Coming Soon: the Reopening of Montrose Bowl

The interior design of the historic Montrose Bowl has been updated in a 1950s style using beautiful green, pink and white colors.
Photos by Mary O’KEEFE


Last week the Historical Society of Crescenta Valley (HSCV) arranged for an informational tour of the recently renovated Montrose Bowl. HSCV is an organization that strives to keep history alive and historical places intact. Its members have been watching this famous Montrose landmark for a while and are very excited about its upcoming grand opening.

“This is great,” said Mike Lawler, former president of the HSCV.

The work done on Montrose Bowl is the type of development Lawler lives for – a business that is not being torn down or remodeled to the point that all of its history is wiped away.

When crossing the threshold of the new version of the Montrose Bowl it is obvious that its new owners understand what this historic place means to the community.

“We are really excited to open up this place,” said Robert Grigoryan, operations partner. “It has been a long time coming.”

Grigoryan estimated Montrose Bowl would be reopening “soon.” There has been a lot of work done on the property and it took longer than anticipated to complete. In an earlier interview Grigoryan said the interior of the building had not been updated since the 1980s/’90s. Plumbing and electrical equipment had to repaired, not including all the wall and floor repairs.

The property was purchased by Tzvi Ratner-Stauber. His family is well established in California, doing business in the San Fernando Valley since 1910. In an earlier interview with CVW, Ratner-Stauber said he grew up going to Montrose Bowl and when he heard the business was for sale he was concerned that a developer might come in and turn it into another business, so the family decided to purchase it.

“[Our family] loves Honolulu Avenue [but] we knew this was outside our comfort zone. This could be a passion project and not just [approached] from a landlord’s standpoint,” he said at the time of the interview.

Grigoryan also grew up in the area and had come to the Montrose Bowl for birthday parties. He also knows how excited everyone is to start bowling again.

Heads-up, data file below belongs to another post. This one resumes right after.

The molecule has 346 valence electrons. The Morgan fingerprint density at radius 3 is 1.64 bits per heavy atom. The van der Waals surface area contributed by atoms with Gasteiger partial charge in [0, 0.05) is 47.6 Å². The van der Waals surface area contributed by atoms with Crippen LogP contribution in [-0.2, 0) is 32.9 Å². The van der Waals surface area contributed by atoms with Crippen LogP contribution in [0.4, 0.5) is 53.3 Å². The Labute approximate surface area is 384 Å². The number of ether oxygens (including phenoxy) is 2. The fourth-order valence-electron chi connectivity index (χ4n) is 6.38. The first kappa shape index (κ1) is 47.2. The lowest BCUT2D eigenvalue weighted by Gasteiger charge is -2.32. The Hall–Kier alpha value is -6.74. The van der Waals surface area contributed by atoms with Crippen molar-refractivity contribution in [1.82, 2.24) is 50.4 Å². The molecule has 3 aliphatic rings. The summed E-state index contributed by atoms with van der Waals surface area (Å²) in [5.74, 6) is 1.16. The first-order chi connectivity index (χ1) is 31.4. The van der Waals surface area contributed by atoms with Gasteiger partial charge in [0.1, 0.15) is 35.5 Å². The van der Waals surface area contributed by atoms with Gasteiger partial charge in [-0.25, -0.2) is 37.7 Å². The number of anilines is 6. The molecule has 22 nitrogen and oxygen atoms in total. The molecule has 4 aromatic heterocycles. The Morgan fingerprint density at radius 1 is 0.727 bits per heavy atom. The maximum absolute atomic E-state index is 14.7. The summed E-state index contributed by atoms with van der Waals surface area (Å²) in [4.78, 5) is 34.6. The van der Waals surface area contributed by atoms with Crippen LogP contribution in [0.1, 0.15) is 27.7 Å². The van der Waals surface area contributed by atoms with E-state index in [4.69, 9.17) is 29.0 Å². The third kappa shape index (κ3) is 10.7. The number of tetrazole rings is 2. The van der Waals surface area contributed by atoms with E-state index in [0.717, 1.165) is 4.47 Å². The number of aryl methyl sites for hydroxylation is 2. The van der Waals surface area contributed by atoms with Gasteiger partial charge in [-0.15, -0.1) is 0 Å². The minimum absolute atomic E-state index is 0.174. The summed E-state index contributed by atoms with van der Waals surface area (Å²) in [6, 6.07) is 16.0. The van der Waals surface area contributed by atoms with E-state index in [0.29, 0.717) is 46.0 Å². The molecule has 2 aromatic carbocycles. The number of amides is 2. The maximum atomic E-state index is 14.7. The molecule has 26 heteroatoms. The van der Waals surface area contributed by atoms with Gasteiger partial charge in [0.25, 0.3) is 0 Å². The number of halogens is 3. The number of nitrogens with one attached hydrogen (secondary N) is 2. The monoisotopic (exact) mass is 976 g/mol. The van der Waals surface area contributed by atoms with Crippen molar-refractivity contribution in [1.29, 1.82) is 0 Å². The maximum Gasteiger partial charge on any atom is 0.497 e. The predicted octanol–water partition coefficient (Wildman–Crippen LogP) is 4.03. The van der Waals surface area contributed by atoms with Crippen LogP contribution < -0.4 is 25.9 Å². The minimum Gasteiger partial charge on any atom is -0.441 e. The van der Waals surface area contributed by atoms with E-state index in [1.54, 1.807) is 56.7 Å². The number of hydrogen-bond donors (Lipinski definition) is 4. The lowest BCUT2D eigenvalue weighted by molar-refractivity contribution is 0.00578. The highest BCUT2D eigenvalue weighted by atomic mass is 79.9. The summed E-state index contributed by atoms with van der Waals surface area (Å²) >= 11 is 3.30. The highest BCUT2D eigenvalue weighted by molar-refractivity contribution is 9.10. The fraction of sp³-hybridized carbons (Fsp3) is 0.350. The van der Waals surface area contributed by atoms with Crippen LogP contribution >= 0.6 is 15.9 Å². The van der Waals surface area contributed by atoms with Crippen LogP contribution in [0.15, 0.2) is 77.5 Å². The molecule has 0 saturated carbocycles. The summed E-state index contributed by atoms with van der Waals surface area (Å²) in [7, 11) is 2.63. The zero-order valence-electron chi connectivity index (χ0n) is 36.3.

The interior design is an updated, 1950s style in beautiful green, pink and white colors that brings a smile to the face of everyone who steps through the door. The footprint of the bowling alley has been kept intact and there will be a restaurant that will serve a vegan menu.

“We are going to have draft beer on [tap],” he added.

Draft beer will be offered in addition to a variety of bottled beer.

Montrose Bowl has a rich history that was shared by Lawler during the walk through.

“The bowling alley was built in 1940 by a local doctor,” Lawler said. “Bowling was a big deal.”

Back in those days the bowling alley had a lot of teams including Dr. Johns’ Squad (he was the doctor who put up the money for the purchase of the bowling alley), Huntington Iron Works, Gladding McBean from Glendale, Nitsche Service Station, Anawalt Lumber and Harry Slack Dodge Dealership (called The Dodgers), Lawler said.

Former HSCV president Mike Lawler holds a poster from the original opening of the Montrose Bowl.

When the Montrose Bowl opened there weren’t yet automated pin machines, only semi-auto pin machines, so pin boys were hired to load into a frame the knocked down pins.

“This was loud and dangerous work. It was not uncommon for kids to have broken fingers or ribs [while loading the pins],” Lawler said.

Local resident Joe Kroening knew the risk but applied anyway to be a pin boy.

“I had applied and was told I would be hired soon. Then those new fangled automatic pinsetters were installed and no more boys were need to set the pins,” said Kroening.

He joked he had been “aced” out of a job by advanced technology.

The bowling alley has been brought back to its former glory with much-needed improvements mixed with a nod to the past. There is a new updated ball return and new bowling balls; manual game scoring (no electronic scoring boards) will be kept.

The date for the grand opening has yet to be set but it will most likely be as big an event as it was on May 29, 1940 when Montrose Bowl first opened its doors.

“The first ball was thrown by Dr. Johns, who put up the money, and then had an exhibition trick bowling by Max Stein [who was billed as] ‘the famous Jewish bowler,’” said Lawler.

Stein is listed as being the winner of the American Bowling Congress (ABC) Championship in 1937. The first bowling national tournament was for the ABC in 1901.

Prior to the purchase by Ratner-Stauber, Montrose Bowl was owned by the Berger family.

“Many remember Bob Berger. His parents were immigrants from Europe, knew nothing about bowling, but bought the business in 1981,” Lawler said. “Bob came back to Montrose in 2000 to help with the business and bought it [from his parents] in 2008.”

Though the bowling alley had been open to the public for years it was mainly used for private parties and filming.

“There was a lot of filming here including ‘Teen Wolf,’ ‘Pleasantville,’ ‘Frankie and Johnnie’ and ‘Jersey Boys’ plus lots of network and cable television,” Lawler added.

Grigoryan said he has already been contacted by some production companies interested in the reopening of the bowling alley.

When it reopens, Montrose Bowl will be available to the public and, according to Grigoryan, from the time it opens to the end of the year anyone who buys a meal at the restaurant/bar will get a free game.

“As an appreciation to the community and to the support we’ve received,” he explained.